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On August 1, 2022, the Court of Justice of the European Union (CJEU) issued an opinion regarding a Lithuanian data protection case that may signal an expansion of interpretation of the definition of sensitive personal data under the EU’s General Data Protection Regulation (GDPR). Specifically, the CJEU found that data indirectly disclosing sexual orientation constitutes sensitive personal data.
At issue was a Lithuanian law that requires the Chief Official Ethics Commission of Lithuania to publish information about the private interests of public officials in an effort to combat corruption. In the facts underlying the case, a Lithuanian official objected to the Chief Official Ethics Commission’s online publication of his private interest information, which included his spouse’s name. The CJEU concluded that the publication of such information was prohibited by the GDPR because it was “liable to disclose indirectly the sexual orientation of a natural person,” a type of special category of personal data generally prohibited from processing under GDPR Article 9 (processing of special categories of personal data) unless certain additional conditions are satisfied such as the data subject’s explicit consent, or that processing is necessary for reasons of substantial public interest.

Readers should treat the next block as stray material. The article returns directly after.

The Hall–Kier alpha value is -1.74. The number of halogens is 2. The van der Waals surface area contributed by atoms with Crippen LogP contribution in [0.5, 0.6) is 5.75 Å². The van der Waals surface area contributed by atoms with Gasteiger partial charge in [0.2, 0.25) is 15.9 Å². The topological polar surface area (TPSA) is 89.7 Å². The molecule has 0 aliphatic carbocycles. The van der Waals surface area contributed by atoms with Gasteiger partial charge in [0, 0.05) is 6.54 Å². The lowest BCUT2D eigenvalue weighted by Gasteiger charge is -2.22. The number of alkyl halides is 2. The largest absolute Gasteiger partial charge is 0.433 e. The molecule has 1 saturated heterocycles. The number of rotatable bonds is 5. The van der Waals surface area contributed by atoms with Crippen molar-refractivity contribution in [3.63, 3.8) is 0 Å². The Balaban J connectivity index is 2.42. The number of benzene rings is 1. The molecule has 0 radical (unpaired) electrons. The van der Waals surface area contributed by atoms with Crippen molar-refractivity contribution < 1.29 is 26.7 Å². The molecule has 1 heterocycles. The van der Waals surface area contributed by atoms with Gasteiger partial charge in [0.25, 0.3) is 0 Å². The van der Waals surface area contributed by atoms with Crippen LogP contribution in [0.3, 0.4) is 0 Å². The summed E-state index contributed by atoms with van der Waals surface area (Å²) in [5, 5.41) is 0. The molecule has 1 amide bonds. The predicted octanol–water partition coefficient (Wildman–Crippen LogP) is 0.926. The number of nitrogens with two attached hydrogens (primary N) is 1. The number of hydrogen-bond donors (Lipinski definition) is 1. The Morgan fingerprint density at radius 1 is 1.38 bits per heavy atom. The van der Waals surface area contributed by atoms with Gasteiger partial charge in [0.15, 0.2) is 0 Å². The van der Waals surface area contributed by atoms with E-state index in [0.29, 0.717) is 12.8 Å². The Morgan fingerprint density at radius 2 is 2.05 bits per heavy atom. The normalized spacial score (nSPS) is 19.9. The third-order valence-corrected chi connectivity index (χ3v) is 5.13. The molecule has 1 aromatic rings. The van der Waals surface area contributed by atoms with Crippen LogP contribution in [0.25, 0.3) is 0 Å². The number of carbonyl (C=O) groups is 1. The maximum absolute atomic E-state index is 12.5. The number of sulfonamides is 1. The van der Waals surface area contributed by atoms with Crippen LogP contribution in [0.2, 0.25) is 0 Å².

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On October 3, 2017, the Irish High Court referred Data Protection Commissioner v. Facebook Ireland Limited & Maximilian Schrems to the Court of Justice of the European Union (CJEU), where the future of standard contractual clauses (SCCs) will be decided (here).
In December 2015—following the CJEU’s landmark decision in Maximillian Schrems v. Data Protection Commissioner invalidating the U.S.-EU Safe Harbor framework—Schrems amended his original complaint to the Irish Data Protection Commissioner (DPC), challenging the validity of data transfers to the U.S. based on the European Commission approved SCCs (available here). Based on the CJEU’s Schrems decision, the Irish DPC petitioned the Irish High Court asking to refer the matter to the CJEU for ruling on the question of whether the European Commission’s SCC decisions are valid under European law. Specifically, the Data Protection Commissioner questioned whether there is an effective remedy under U.S. law compatible with the requirements of Article 47 of the EU Charter of Fundamental Rights for an EU citizen whose data is transferred to the U.S., where such data is subject to electronic surveillance by U.S. agencies for national security purposes. EU citizens have a right guaranteed by Article 47 of the Charter to an effective remedy before an independent tribunal if their rights or freedoms are violated. These include the rights under Articles 7 and 8 to respect for private and family life and protection of personal data.
Continue reading “Irish High Court Refers Future of EU Model Clauses to CJEU”